Our Chairs are impartial facilitators in the discussions. They follow the same general structure of preparation for juries but, in the room, our chairs provide structure and flow for conversation. They also help to work with jurors to address any conflicts of interest and provide a report at the conclusion of the jury to the Edmonton Heritage Council’s Board of Directors, to let them know of any improvements that can be made to the process.

Chairs would be expected to be available for a full day training in Late January to Early February 2022 and would begin their first jury as early as March 2022.

What Attributes Should a Juror Possess?

Edmonton Heritage Council is moving towards a Community Jury model for our juries in 2022. This means we are looking for diverse jurors who can represent the vibrancy of our community and have an interest in ensuring we fund great stories. With this new approach we are looking for jurors who possess strong soft skills required to effectively express their ideas and collaborate with others to build common understanding and collective decision making.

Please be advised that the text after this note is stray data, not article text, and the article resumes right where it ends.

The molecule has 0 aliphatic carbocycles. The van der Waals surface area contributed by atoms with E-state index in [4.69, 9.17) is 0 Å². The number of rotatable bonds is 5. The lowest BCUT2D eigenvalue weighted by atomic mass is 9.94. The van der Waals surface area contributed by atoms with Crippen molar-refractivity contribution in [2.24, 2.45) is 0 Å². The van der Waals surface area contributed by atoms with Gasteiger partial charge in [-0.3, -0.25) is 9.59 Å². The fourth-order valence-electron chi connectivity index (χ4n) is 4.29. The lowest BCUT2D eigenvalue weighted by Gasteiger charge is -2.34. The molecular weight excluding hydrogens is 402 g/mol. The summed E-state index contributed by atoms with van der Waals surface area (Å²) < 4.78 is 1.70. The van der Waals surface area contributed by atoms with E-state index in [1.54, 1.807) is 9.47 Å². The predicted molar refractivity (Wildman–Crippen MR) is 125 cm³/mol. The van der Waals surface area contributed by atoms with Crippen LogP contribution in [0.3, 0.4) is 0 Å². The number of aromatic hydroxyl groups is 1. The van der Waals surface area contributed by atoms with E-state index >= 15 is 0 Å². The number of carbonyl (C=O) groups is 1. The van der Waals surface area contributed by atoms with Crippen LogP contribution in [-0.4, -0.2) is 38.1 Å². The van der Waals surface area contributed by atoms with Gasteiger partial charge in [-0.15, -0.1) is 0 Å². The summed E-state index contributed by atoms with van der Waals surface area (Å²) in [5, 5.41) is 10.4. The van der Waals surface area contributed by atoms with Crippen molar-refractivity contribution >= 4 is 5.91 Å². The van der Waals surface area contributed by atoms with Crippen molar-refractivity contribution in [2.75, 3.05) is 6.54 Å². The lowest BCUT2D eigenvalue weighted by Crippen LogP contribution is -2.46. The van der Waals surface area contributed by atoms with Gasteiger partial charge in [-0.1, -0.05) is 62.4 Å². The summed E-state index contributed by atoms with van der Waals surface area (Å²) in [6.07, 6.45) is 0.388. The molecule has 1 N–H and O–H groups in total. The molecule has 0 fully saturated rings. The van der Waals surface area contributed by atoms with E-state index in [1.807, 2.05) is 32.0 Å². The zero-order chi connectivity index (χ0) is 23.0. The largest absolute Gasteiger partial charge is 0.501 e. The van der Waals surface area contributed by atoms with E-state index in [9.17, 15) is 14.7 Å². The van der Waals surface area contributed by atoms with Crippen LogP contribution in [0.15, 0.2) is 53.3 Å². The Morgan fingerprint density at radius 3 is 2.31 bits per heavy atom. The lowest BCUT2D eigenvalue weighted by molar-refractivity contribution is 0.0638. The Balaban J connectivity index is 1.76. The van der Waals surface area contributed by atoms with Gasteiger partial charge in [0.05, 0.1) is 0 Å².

Open-Mindedness: Our jurors need to be able to work collaboratively with one another and explore topics in a way that honours each other’s lived experiences and allows themselves to step outside their box. We believe that a strong juror is one that can approach jury with a desire to collaborate and understand each person’s unique point of view.